And the students work together as a team to achieve the highest scores possible. When students place first in the game’s digital ranking, the whole class cheers, marking a collective accomplishment while congratulating whichever student was on the digital board that time.

Student Corinne Heidloff has a Wii at home that uses to practice what she learns in gym class.

Feldman “ teaches them skills and teamwork for all of the ‘classic’ sports, but also mixes things up and keeps them interested in physical education,” said Lisa Bako, mother to Libby, a third-grader, and Matthew, a fifth grader. “The students look forward to gym class.”

Feldman said it took some trial-and-error before he found a way to make working out fun for elementary-aged kids.

Video games won’t replace the more traditional gym class activities, but such games bring the “wow factor” that generates enthusiasm for gym, a precious commodity, said Cathy Patzner, president of the Illinois Association for Health, Physical Education, Recreation and Dance.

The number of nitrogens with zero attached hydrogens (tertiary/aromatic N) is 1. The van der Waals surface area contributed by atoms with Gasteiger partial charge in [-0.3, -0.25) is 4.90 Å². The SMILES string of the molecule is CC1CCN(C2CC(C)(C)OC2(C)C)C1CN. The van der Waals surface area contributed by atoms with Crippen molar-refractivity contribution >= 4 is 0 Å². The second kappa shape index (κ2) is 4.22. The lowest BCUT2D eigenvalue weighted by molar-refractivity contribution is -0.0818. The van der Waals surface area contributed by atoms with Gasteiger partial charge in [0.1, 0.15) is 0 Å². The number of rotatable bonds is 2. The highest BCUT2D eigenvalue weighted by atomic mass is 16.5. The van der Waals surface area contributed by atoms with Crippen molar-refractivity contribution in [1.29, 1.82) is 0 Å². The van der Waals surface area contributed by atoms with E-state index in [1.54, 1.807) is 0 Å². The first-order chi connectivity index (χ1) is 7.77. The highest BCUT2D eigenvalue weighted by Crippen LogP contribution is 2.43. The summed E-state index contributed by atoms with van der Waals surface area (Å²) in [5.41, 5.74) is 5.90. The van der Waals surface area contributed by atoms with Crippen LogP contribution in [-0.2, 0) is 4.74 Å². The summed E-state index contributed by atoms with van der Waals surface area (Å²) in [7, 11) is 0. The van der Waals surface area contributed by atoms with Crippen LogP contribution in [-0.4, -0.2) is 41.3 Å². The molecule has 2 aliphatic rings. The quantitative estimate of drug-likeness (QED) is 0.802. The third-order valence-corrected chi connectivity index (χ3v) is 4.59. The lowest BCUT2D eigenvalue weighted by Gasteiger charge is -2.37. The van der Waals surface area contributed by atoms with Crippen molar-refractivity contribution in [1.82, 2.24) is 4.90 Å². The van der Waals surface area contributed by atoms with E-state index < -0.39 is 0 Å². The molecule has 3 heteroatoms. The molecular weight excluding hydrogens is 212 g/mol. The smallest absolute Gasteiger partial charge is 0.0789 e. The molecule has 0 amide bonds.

“Exergaming” has taken off nationwide and many Chicago-area school districts are part of the trend, said Patzner, a physical education and health teacher at Lake Park High School in Roselle.

“If that’s going to get some kid motivated, then go for it,” she said.

Naperville’s schools have long embraced technology in physical education, and students at Lincoln Junior High School have been using a Wii machine since shortly after the gaming system came out, said physical education teacher Jay Havenaar.

The key drawback to using the system with middle schoolers is its tendency to distract the kids while they’re supposed to be engaged in other physical pursuits, he said.